This persistent myth has been making the rounds for decades. Often a corollary comes with it: people slept sitting up because of the short beds. The answer is complicated.
Early American beds were made individually; there was no standard size. Some beds, especially those for children or teens, were shorter than today’s. Some were longer. Some people may have slept propped up on pillows, just as they do today, but beds were not made shorter because of that.
Visitors to historic houses are often surprised if the tour guide takes a measuring tape to a “short” bed and they find it is as long or longer than today’s standard 75” double bed. In 1981 Colonial Williamsburg curators surveyed the antique beds in the exhibition buildings and found that all of them equaled or exceeded 6’3”, the standard double or single bed length today. Some are as long as 80”, the length of today’s king or queen size. Moral: measure your antique bed first, then you can tell whether it is shorter or longer than modern examples.
So why do we think the beds are shorter? Because they look shorter. The high bed posts, fabric hangings, canopy, and plouffy mattresses make beds appear shorter in comparison than they are. And these beds are often situated in rooms with very high ceilings and large dimensions, which makes the beds appear small in a big room.
As for the short people, heights varied in the eighteenth century as much as they do today. But overall, people in the colonial era were not dramatically shorter than today. When Colonial Williamsburg historian Harold Gill compared the average heights of white male soldiers during the Revolutionary War in the 1770s to those serving in the US Army in the 1950s, the difference was only about two-thirds of an inch. Other similar studies have shown similar results. The Museum of London had a recent exhibit (thank you, Francis Classe, for the info) trying to debunk this same claim. They said that on average, people in medieval times were only 2-3 centimeters shorter than people today. An article in a 2010 issue of the Economist supports this–there is a long article about medieval warfare based on excavations into a mass grave of soldiers killed during the War of the Roses and in the section subtitled “Who are you calling short?” the author says that medieval men averaged 1.71 meters tall, just 4 centimeters shorter than a modern Englishman.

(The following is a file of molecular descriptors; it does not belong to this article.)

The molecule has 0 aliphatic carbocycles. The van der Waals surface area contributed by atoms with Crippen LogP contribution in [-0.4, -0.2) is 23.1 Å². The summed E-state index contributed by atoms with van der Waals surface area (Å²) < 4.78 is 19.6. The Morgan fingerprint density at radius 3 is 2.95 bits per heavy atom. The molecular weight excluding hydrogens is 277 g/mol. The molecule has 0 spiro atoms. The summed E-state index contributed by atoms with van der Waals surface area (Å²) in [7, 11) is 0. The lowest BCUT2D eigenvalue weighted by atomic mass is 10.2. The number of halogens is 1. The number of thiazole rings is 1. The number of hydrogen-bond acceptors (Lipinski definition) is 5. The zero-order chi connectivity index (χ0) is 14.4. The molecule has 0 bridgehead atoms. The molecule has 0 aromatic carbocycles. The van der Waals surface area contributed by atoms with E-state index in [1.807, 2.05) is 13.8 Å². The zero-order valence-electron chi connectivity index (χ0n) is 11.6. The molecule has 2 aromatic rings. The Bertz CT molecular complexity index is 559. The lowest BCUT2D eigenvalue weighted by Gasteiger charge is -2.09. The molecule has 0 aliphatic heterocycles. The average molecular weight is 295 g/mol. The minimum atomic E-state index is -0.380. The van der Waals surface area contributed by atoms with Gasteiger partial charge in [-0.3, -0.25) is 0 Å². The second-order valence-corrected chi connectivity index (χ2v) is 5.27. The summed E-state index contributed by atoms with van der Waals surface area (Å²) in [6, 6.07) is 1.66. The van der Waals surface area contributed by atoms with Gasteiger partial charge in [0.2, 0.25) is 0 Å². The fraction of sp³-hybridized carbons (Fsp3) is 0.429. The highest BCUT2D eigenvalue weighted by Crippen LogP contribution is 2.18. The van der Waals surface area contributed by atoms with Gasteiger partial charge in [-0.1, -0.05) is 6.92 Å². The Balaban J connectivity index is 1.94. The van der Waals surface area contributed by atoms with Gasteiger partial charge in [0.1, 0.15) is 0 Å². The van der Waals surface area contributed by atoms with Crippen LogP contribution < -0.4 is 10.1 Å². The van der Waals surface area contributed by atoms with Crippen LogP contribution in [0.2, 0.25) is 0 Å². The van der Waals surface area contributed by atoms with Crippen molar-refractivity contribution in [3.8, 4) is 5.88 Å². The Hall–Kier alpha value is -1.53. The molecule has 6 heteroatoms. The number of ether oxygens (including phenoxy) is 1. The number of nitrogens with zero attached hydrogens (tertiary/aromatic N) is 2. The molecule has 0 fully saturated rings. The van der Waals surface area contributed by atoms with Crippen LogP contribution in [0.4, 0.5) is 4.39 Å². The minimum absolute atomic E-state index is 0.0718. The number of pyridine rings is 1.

Interestingly, the average height of colonial American males does seem to have been significantly greater—up to 2 inches—than the average height of European males of the same time (colonial period), a result ascribed to better nutrition and healthier living conditions (fewer crowded cities with killer epidemics and diseases) in the New World than in the Old.
More recent studies have shown that in the past half century, the average height of Americans has, indeed, increased. Comparing soldiers from the American Civil War, who averaged 5′ 7 1/4″, with today’s average for men, 5′ 10 1/2″, shows an increase of over three inches, most of which occurred in the last fifty years. Did beds become larger in the last half century? Well, no, bed lengths didn’t change, but their relative popularity has. Ever since the 1960s, queen-size and king-size beds, with their extra 5 inches in length, have become increasingly popular to the point that the queen is now the bed of choice for most couples. It is rare for a mattress store to sell a plain double bed, something that used to be the standard for married couples. This is due at least as much to the increased weight of Americans as it is to any increase in height.